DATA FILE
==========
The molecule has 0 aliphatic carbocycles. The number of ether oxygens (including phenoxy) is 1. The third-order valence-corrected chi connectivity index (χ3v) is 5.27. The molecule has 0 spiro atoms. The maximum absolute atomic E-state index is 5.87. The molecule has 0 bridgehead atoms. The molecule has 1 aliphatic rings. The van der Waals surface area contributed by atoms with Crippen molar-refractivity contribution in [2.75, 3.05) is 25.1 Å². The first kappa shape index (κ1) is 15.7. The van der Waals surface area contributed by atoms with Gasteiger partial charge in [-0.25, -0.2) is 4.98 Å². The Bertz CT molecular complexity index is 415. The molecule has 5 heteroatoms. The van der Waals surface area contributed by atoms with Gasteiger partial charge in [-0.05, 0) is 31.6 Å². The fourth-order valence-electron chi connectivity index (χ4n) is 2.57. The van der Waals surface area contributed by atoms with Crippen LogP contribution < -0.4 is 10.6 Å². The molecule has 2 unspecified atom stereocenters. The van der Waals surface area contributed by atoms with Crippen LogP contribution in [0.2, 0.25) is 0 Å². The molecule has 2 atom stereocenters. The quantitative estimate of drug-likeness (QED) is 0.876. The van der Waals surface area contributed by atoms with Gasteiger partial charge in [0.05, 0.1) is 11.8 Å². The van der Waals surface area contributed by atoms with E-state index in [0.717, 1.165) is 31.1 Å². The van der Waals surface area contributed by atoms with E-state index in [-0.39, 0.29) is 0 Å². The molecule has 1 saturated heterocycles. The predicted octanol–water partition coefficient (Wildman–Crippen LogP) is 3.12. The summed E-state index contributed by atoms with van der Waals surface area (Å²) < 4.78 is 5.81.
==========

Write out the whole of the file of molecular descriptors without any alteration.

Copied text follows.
The molecule has 0 aliphatic carbocycles. The number of ether oxygens (including phenoxy) is 1. The third-order valence-corrected chi connectivity index (χ3v) is 5.27. The molecule has 0 spiro atoms. The maximum absolute atomic E-state index is 5.87. The molecule has 0 bridgehead atoms. The molecule has 1 aliphatic rings. The van der Waals surface area contributed by atoms with Crippen molar-refractivity contribution in [2.75, 3.05) is 25.1 Å². The first kappa shape index (κ1) is 15.7. The van der Waals surface area contributed by atoms with Gasteiger partial charge in [-0.25, -0.2) is 4.98 Å². The Bertz CT molecular complexity index is 415. The molecule has 5 heteroatoms. The van der Waals surface area contributed by atoms with Gasteiger partial charge in [-0.05, 0) is 31.6 Å². The fourth-order valence-electron chi connectivity index (χ4n) is 2.57. The van der Waals surface area contributed by atoms with Crippen LogP contribution < -0.4 is 10.6 Å². The molecule has 2 unspecified atom stereocenters. The van der Waals surface area contributed by atoms with Crippen LogP contribution in [0.2, 0.25) is 0 Å². The molecule has 2 atom stereocenters. The quantitative estimate of drug-likeness (QED) is 0.876. The van der Waals surface area contributed by atoms with Gasteiger partial charge in [0.05, 0.1) is 11.8 Å². The van der Waals surface area contributed by atoms with E-state index in [0.717, 1.165) is 31.1 Å². The van der Waals surface area contributed by atoms with E-state index in [-0.39, 0.29) is 0 Å². The molecule has 1 saturated heterocycles. The predicted octanol–water partition coefficient (Wildman–Crippen LogP) is 3.12. The summed E-state index contributed by atoms with van der Waals surface area (Å²) < 4.78 is 5.81.